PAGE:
Friday, 29 August 2014

Prayer for the Day

That forensic review of BBC Radio 4's output on Tuesday 26 August, which I envisioned in the previous post, would have to have begun somewhere and, as the yearning Christian atheist in me would want me to begin the day with a prayer, I would surely have had to have started it with Prayer for the DayRadio 4's daily religious offering at 5.43am.

Thinking about it, Prayer for the Day is an intriguing BBC Radio 4 institution - as is Thought for the Day on the Today programme, the Daily Service (longwave only), Sunday Worship, and the ever-delightful Bells on Sunday

As it's overwhelming Christian in its guest selection (like Thought for the Day), I'm guessing that the Polly Toynbee-like secularists of this world would be deeply agitated by it. 

Yet still it persists in the Radio 4 schedule, and I'm glad about that. 

The prayer came from Rev Mike Starkey, and the Rev Mike began with an interesting fact:
Twenty years ago today some pioneering surgery was carried out in the UK. The world’s first ever battery operated heart was fitted at Papworth Hospital in Cambridgeshire. Arthur Cornhill had only been given a few months to live. In a four-hour operation surgeons at Papworth fitted him with a ‘bionic’ heart pump made of titanium and plastic.
Channeling my inner Richard Dawkins, I thought, "That's interesting. Science and reason to the rescue!" (Actually, I didn't think any such thing. I've only just thought of that now. But I'm trying to think artfully, like a Thought for the Day speaker). 

Rev Mike, however, is no Prof Robert Winston and his factoid didn't lead to further scientific insights. Instead, it served as a hop to allow him to skip and jump into matters literary and metaphorical - my better angel said, "Just like George Herbert", while that pesky devil on my other shoulder whispered, "In true 'Rowan Atkinson-style Anglican vicar' fashion":
Down the centuries the heart has become one of our most powerful metaphors. It represents our hopes and dreams, our likes and loves, our values and priorities. I say ‘hand on heart’ when I want to convince you I’m telling the truth. If I’m helping somebody make decisions I’ll ask them what their heart’s telling them. A broken heart means an end to something that seemed to promise love and fulfillment. When Tony Bennett left his heart in San Francisco we know what that meant: something deep about emotions and identity. 
And, then also in 'Rowan' fashion (whether Atkinson or Williams), came the inevitable abrupt leap towards God:
Our love affair with the heart actually goes back thousands of years. In the Bible the heart represents our intellect, our feelings and our values, our innermost selves. The Bible writers encourage us to set our hearts on things that aren’t trivial or transient.
God is close to the brokenhearted. We’re told God wants to remove our hearts of stone and give us new hearts. And in 4th century north Africa, St Augustine wrote of our hearts being forever restless till they find their rest in God.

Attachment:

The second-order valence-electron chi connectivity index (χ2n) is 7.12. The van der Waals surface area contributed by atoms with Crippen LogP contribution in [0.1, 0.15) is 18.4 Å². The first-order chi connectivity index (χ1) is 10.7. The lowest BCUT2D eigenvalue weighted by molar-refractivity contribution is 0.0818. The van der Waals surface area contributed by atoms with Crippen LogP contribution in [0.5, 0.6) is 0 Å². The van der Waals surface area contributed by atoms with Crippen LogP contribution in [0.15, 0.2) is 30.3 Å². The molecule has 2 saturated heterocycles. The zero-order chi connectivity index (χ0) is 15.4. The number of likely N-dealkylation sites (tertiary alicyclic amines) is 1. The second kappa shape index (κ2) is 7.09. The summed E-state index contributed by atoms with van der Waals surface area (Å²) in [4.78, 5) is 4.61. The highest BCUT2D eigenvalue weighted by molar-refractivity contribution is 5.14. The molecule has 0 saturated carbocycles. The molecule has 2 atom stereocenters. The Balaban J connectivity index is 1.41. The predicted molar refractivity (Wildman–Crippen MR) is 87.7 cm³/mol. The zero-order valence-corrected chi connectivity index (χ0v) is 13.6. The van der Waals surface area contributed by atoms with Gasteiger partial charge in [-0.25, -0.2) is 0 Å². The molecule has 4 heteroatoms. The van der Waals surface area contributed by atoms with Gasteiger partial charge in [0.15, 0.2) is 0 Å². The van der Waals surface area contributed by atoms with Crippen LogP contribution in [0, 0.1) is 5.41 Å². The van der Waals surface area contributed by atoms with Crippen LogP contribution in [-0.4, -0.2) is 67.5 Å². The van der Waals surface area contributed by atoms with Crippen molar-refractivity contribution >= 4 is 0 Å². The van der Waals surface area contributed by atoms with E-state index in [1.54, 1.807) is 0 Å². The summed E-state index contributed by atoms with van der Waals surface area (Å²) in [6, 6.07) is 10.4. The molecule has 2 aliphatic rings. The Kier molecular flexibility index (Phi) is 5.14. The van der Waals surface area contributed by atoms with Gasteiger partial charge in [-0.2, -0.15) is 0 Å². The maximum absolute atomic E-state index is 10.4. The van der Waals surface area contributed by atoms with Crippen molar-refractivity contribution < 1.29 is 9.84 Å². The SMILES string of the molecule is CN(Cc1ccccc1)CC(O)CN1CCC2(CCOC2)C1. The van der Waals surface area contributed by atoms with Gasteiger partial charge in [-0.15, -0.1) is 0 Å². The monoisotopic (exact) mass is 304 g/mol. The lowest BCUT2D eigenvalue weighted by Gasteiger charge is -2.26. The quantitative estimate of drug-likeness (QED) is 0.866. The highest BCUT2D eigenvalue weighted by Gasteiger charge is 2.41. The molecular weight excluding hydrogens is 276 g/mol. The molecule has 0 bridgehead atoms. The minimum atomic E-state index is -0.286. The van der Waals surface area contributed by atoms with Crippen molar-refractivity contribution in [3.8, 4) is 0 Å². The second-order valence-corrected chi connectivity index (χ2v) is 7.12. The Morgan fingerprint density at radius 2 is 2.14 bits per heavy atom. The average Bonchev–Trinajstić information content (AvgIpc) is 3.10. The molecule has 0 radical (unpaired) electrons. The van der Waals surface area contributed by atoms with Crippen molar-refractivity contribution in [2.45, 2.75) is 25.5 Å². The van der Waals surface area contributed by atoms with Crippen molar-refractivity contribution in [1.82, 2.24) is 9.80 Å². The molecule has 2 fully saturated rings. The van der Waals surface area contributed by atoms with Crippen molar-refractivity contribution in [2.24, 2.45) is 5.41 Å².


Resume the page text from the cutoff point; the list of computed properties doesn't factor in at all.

And finally came the prayer of the day itself: 
Heavenly Father, at the beginning of this new day, examine my heart. If it’s been broken, I pray for healing. If it’s become hard I pray for softening. If it’s restless I pray I will find my rest in you. Amen.
That's a prayer I can add a wishful 'Amen' to too. I'd skip all the 'ifs' though, and concentrate on the 'I pray's.

Excuses, excuses

What with having a full-time job, a family, and friends who persist in asking you to do things with them, it's a hard life being a blogger.

It really is, and, to be honest, I don't envy myself being one. In fact, it's so bad that I demand violins. (Are Hilary Hahn and Nicola Benedetti available?)  

As a blogger, you keep intending to post important pieces - pieces bound to resound around the blogosphere and beyond - and to conduct scorchingly incisive in-depth surveys into the BBC's output which, in some sort of other world to this one, might very well shake that wicked corporation to its fabulously wicked core, but you end up having to spend agreeable hours with your family or going for walks, meals or nights-out with your friends, or doing extra hours at a job you like, and then, after all that, ending up feeling too happy or too knackered to put finger to laptop....

...and, thus, a thousand illuminating masterpieces about what Ed Stourton said to bishop about the actress, or about why Marcus Brigstocke's comedy really isn't a laughing matter, melt into thin air and, like the cloud-capp'd towers, the gorgeous palaces, the solemn temples, etc, dissolve and leave not a pair of breasts behind.
We are such stuff
As dreams are made on, and our little life
Is rounded with a sleep. Sir, I am vex'd;
Bear with my weakness; my, brain is troubled:
Be not disturb'd with my infirmity:
If you be pleased, retire into my cell
And there repose: a turn or two I'll walk,
To still my beating mind.
I was intending to conduct a forensic examination of a single day's worth of Radio 4 broadcasting (this past Tuesday's output) but, despite having listened to quite a bit of it, I've arrived at Friday night and still have had no time to really work on it. Nor will this weekend allow me much space to get qwerty with it either. And, then, by next Tuesday, many of the programmes from last Tuesday will dissolve from the BBC i-Player. 

So, here I am of a Friday night, realising that I've no realistic chance of doing what I hoped to do on the beginning of the week. Do I regret that? Yes, a bit. But I'll be having fun not doing it too. So that's all right then.